Paul Lewis & Romeo Rage - Sky's Rust

Paul Lewis & Romeo Rage - Sky's Rust

Paul Lewis points to David Bowie and Prince as primary musical influences, and one immediately hears traces of Bowie's sometimes operatic vocalisms during the highly charged singing during these eight-tracks. The way his voice jumps into a higher register during "Send Letters," is a prime example of his approach. And much like Prince, Lewis (with his band Romeo Rage) is comfortable incorporating synthisizers and guitars into the mixes on these songs.

Lyrically, Lewis also fills his songs with intriguing word combination. At the beginning of "Black" he advices, "Take the next train home/To the twilight zone." Clearly, there is an otherworldly element to his musical imagination. With that said, though, the album closes with the traditional murder ballad, "In The Pines." It starts off with whistling the melody, and then proceeds with a relatively traditional, acoustic performance of this familiar (and spooky) cover. That eerie whistling returns again, like an accompanying ghost.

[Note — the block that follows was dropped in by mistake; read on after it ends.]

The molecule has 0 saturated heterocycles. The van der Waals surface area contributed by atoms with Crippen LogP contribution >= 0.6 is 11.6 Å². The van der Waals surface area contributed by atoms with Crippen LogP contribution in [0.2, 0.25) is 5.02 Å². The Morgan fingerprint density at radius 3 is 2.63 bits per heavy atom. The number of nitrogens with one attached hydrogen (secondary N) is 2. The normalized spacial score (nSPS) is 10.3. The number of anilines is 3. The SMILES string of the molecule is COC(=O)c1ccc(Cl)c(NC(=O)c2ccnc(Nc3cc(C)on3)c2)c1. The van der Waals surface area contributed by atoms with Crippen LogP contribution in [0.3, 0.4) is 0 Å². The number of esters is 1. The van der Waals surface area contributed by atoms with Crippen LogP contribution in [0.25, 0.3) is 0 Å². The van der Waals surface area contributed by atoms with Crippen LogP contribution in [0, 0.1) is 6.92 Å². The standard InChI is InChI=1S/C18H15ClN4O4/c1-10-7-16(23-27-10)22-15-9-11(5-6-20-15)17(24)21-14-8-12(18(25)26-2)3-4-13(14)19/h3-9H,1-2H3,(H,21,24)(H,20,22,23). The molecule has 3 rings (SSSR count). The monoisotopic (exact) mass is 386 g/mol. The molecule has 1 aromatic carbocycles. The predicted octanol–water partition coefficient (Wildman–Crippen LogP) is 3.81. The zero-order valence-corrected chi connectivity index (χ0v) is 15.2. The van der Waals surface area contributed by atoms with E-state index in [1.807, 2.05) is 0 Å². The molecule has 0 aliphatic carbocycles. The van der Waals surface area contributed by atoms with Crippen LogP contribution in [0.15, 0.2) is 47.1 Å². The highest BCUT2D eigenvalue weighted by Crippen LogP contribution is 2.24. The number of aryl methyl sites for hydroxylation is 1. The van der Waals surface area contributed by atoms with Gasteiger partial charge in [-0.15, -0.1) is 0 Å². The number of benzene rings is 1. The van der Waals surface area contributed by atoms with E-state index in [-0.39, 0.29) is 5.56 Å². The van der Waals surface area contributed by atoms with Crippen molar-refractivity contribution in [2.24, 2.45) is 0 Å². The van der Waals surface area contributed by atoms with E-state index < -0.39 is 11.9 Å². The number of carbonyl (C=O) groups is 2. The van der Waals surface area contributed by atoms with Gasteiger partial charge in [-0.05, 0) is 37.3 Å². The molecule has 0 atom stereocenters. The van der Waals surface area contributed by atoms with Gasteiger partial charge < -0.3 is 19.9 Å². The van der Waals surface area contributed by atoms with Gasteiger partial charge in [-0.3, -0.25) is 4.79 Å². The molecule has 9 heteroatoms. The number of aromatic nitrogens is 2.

There's plenty of sonic variety contained within this relatively small package. For instance, "Little Bit of Rain" grooves to a slight grunge rhythm. Lewis sings this one with a lower, more guttural vocal tone, which reveals how he has many stylistic tones at his disposal.

As you might imagine, especially with song titles like "Black," song subject matter here is many times very dark. "Ghost Town," for instance, carries with it a strong resemblance to Gothic music. No matter the genre reference, though, it's Lewis' strong, sincere singing that carries this music along the top tier, from beginning to end.


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